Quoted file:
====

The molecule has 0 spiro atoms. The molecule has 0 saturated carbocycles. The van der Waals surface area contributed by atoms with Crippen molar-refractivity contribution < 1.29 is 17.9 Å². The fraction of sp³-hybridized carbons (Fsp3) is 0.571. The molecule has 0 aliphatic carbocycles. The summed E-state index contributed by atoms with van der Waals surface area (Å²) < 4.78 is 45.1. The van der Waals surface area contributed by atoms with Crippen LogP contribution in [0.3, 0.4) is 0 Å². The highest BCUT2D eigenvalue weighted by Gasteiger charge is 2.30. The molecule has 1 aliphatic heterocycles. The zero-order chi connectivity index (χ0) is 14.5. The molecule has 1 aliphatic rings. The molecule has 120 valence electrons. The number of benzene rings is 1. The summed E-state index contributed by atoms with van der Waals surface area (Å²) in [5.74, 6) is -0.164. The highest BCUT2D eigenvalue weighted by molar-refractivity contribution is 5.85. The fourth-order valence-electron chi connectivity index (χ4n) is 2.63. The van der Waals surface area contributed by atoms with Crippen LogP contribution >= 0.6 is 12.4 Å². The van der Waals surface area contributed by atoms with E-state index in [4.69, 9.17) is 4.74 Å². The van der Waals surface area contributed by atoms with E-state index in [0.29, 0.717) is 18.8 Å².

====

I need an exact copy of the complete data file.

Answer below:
The molecule has 0 spiro atoms. The molecule has 0 saturated carbocycles. The van der Waals surface area contributed by atoms with Crippen molar-refractivity contribution < 1.29 is 17.9 Å². The fraction of sp³-hybridized carbons (Fsp3) is 0.571. The molecule has 0 aliphatic carbocycles. The summed E-state index contributed by atoms with van der Waals surface area (Å²) < 4.78 is 45.1. The van der Waals surface area contributed by atoms with Crippen LogP contribution in [0.3, 0.4) is 0 Å². The highest BCUT2D eigenvalue weighted by Gasteiger charge is 2.30. The molecule has 1 aliphatic heterocycles. The zero-order chi connectivity index (χ0) is 14.5. The molecule has 1 aliphatic rings. The molecule has 120 valence electrons. The number of benzene rings is 1. The summed E-state index contributed by atoms with van der Waals surface area (Å²) in [5.74, 6) is -0.164. The highest BCUT2D eigenvalue weighted by molar-refractivity contribution is 5.85. The fourth-order valence-electron chi connectivity index (χ4n) is 2.63. The van der Waals surface area contributed by atoms with Crippen LogP contribution >= 0.6 is 12.4 Å². The van der Waals surface area contributed by atoms with E-state index in [4.69, 9.17) is 4.74 Å². The van der Waals surface area contributed by atoms with E-state index in [0.29, 0.717) is 18.8 Å².